Avid supporters of coal, oil, and gas (and opponents of wind and solar energy, but I repeat myself) seem convinced that they’ve got the ultimate gotcha arguments in “intermittency” and “energy density.” They’re right, but not in quite the way they seem to think.

What does “intermittency” mean? It’s pretty simple: The sun doesn’t shine all the time, so solar panels can’t produce energy 24/7. Wind is even more “intermittent,” or at least less predictable. A windmill or wind turbine may or may not generate energy at any particular time, depending on whether there’s a decent breeze.

“Energy density” gets more complicated, but the simplified version looks something like this: A given volume or area of space and fuel dedicated to one kind of energy production is more efficient than another. An acre dedicated to a nuclear reactor or a fossil fuel power plant (and the nuclear material or, say, coal) produces a LOT more energy than an acre covered with solar panels or wind turbines. In fact, it’s questionable whether there are enough acres on Earth to meet humanity’s energy needs with “renewables,” at least if those acres have to be dedicated entirely to energy generation.

The opponents of “renewables” would seem to enjoy an advantage on these arguments. But not so fast.

With respect to density, it’s true that land dedicated to nuclear reactors and e.g. coal-fired power plants has to be dedicated pretty much entirely to those facilities and activities. On the other hand, a rooftop solar panel or wind turbine on a home takes up little or no net additional space at all. You’re not using the roof for other activities, and it would still be there if you didn’t need electricity. Batteries and such take up SOME space, but not much, and may be installed inside a home’s walls. You’re basically getting multiple uses from the same space.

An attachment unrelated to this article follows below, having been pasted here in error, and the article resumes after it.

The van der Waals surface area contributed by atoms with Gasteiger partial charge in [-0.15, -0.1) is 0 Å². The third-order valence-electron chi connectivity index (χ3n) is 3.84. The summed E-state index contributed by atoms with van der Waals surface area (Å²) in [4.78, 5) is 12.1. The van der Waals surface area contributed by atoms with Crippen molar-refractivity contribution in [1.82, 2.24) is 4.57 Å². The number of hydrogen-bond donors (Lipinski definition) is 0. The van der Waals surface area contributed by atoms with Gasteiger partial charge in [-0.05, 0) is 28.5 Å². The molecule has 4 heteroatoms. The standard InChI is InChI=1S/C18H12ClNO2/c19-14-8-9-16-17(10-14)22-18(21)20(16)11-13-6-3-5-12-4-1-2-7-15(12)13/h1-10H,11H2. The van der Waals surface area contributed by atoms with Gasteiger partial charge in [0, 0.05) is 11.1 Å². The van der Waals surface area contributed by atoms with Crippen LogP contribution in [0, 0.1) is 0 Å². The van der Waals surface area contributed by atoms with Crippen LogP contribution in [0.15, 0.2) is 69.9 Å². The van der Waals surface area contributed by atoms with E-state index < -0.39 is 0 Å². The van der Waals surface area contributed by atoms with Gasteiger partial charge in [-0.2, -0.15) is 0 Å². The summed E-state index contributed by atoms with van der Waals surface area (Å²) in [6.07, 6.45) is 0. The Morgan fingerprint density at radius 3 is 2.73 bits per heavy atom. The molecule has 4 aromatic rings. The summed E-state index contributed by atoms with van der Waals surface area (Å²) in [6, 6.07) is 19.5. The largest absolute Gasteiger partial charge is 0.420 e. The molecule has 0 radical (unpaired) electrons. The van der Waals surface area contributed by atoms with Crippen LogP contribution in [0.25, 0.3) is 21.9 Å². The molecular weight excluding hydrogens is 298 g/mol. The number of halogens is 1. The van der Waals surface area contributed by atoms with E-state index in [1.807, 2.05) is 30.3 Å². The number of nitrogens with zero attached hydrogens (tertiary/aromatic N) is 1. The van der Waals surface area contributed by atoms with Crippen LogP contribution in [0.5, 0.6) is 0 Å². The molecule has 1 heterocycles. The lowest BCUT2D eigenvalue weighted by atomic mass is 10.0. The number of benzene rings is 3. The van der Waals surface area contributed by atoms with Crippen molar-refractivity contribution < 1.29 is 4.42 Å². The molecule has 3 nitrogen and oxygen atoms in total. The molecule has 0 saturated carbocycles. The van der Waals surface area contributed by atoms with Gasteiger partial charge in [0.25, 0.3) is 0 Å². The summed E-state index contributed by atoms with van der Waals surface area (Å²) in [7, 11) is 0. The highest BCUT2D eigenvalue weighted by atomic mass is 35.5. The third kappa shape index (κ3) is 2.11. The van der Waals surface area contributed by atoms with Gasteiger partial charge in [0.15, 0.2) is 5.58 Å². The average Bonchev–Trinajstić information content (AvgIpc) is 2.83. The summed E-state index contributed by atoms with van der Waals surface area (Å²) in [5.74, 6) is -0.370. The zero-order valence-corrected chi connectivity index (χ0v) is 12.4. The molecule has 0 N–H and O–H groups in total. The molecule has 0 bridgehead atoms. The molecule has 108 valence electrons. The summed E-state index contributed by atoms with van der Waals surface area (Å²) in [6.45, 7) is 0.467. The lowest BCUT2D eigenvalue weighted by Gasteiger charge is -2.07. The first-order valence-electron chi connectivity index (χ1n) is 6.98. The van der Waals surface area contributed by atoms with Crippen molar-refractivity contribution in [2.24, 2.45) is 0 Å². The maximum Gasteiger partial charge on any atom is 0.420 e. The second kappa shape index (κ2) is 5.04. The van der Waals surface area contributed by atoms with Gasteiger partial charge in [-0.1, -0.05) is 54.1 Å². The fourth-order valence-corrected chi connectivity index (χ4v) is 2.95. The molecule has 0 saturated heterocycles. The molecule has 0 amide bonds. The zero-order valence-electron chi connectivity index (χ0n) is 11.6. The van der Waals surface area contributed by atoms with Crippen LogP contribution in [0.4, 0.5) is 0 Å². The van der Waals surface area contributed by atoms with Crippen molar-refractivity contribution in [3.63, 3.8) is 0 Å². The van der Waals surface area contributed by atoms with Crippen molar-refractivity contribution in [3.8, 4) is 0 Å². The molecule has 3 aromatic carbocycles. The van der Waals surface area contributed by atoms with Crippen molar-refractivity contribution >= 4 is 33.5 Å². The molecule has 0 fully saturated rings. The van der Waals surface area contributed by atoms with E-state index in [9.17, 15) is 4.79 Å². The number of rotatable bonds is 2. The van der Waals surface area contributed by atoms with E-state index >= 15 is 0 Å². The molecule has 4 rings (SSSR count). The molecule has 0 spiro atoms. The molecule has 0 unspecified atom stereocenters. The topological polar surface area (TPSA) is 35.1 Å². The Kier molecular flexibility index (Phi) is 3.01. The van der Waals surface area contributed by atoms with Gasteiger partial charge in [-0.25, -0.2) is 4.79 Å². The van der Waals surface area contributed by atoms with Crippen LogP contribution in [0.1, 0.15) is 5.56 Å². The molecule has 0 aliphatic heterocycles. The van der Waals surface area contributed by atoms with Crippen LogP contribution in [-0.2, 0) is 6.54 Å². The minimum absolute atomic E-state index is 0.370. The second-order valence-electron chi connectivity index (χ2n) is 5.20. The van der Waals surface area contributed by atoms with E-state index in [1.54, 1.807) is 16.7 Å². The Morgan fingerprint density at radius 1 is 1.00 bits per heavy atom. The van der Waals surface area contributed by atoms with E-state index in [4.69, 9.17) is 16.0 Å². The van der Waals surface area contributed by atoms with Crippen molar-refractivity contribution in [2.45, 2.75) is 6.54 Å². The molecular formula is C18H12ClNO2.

As for intermittency, I just mentioned batteries. You can generate more energy than you’re using when the sun is out or the wind is blowing, and use the stored excess energy when it isn’t.

And it’s not like fossil fuels, especially delivered through an increasingly unreliable “grid” system, aren’t also intermittent. Even setting aside military attacks on production and distribution infrastructure like we’re seeing in Ukraine, and the growing phenomenon of localized sabotage here in the United States, we experience energy interruptions all the time.

Transformers blow. Drunk drivers, hurricanes, or ice storms take lines down or flood/freeze pumps. Trains full of coal derail. Pipelines leak.

When those problems occur, “intermittency” goes to “non-existence,” and “density” falls to zero, until they’re fixed, for every customer downstream of the problems.

If a squirrel chews through the wires connecting your solar panels to your internal home “grid,” your neighbor’s refrigerator doesn’t miss a beat.

I’m writing this column after sunset, on a computer operating from stored energy generated by a non-grid-connected solar panel. No intermittency, sufficient density for my purposes, and independence from sprawling and vulnerable systems.

Your move, fossils.

Thomas L. Knapp (Twitter: @thomaslknapp) is director and senior news analyst at the William Lloyd Garrison Center for Libertarian Advocacy Journalism ( He lives and works in north central Florida.